Sriram cites "Endu Kaugalinturaa" to underscore that Thyagaraja was no alien to 'Sringaram'. 'SRingaram' is a difficult word to translate. It is several shades more than romance and is not yet lusty. But it certainly is not PG rated gracefulness. The line "Where shall I embrace you (Rama)" is exaggerated by Sriram as erotic. It is a simple devotional question that is in no way an euphemism to hint at any eroticism. This is evident not only because the rest of the lyric, very simplistic in nature, does not support it but there are no other lyrics, besides Nauka Charitram, supplied as evidence of Thyagaraja employing anything erotic.

To support his exaggeration Sriram then cites the eroticism of Ramayana and how Hanuman, seeking to convince Sita that he is no impostor but a true messenger of Rama, describes Rama's 'private parts'. I guess Sriram was too blasé to recite the verses or state in simple language what Hanuman said. A tad ironical one could say given his complaint of how Thyagaraja was bowdlerized. Sriram exaggerates the shock value of eroticism in Ramayana. Anyone who knew the history of Dravidian politics, as one would expect of a chronicler, would know how Annathurai relentlessly waged a battle to cast Ramayana as pornographic and even authored a book selecting the salacious verses from the Tamil epic. Eroticism in literature has a long history and Tamils are no strangers to it. It is Carnatic music that unmoored itself from the history and sanitized music. Sriram never gets into 'why' beyond accepting that sanitization happened. Of course, if he had gotten into the why he'd be speaking like T.M. Krishna.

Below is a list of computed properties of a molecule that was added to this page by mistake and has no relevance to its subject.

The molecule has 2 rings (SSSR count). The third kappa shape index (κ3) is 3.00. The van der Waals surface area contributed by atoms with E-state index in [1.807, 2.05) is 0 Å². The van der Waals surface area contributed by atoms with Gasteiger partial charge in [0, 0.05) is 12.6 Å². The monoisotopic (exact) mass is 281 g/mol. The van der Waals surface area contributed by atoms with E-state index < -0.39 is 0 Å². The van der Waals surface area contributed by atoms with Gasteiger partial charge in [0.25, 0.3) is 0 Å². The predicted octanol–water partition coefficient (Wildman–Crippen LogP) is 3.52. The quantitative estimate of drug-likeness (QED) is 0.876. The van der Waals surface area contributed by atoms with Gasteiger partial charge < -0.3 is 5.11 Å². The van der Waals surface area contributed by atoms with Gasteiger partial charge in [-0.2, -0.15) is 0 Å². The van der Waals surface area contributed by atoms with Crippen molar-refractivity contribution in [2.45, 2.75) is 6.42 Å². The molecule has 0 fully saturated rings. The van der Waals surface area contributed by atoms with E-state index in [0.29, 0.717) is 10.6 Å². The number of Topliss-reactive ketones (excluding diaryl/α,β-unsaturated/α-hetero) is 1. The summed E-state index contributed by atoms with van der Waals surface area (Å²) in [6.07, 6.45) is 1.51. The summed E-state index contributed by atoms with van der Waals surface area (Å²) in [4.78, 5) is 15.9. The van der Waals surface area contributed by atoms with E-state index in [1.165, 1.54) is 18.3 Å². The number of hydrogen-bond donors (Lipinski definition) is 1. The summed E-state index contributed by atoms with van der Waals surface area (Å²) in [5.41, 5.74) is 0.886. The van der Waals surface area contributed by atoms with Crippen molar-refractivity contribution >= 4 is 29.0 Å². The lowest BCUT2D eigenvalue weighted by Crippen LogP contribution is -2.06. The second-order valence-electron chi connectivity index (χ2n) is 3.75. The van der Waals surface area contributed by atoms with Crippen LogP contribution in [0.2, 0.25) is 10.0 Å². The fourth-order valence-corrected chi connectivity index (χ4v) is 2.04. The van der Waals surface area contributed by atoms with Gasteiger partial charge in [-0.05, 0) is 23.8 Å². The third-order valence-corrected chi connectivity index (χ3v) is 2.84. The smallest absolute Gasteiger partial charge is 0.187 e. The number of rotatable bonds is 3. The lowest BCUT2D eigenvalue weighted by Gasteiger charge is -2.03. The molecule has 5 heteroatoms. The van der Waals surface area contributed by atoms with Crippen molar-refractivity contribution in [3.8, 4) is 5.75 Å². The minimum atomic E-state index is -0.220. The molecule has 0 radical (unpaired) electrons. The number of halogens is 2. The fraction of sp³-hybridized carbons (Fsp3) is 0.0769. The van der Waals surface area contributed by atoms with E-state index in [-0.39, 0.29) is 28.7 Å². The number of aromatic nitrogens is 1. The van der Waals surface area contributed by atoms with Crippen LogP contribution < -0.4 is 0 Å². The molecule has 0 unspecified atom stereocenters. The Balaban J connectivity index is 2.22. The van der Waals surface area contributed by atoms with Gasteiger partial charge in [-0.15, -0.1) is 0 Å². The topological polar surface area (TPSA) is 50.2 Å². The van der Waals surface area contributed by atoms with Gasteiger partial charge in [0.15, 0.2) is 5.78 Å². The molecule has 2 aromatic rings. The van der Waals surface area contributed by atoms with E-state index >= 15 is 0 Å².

Having begun his exaggerations Sriram then sees eroticism in every very pedestrian lines that are merely rhyming.

நீது பலுகே பலுகுரா (Nidu paluke palukura) ---- tr. Your talk is the talk
நீது குலுகே குலுகுரா (Nidu kuluke kulukura) --- tr. Your walk is the walk
நீது தளுக்கே தளுகுரா (Nidu taluke talukura) --- tr. Your glow's the real glow

(Translation taken from William J. Jackson's 'Tyagaraja: Life and Lyrics)

Anyone familiar with present day film lyrics, especially by Vairamuthu ('முட்டாசு வார்த்தையிலே, பாட்டாச வெடிக்கிறியே'; 'இந்திரன் தோட்டத்து மந்திரியே, மன்மதன் நாட்டுக்கு முந்திரியே') will recognize that Thyagaraja was just being a lazy lyricist who is tyrannically subjugating lyrics to serve the rhythm. Ilayaraja who worships Thyagaraja thinks of lyrics as completely subservient to the beat of the song and actually thinks lyrics have to be substandard for the music to standout.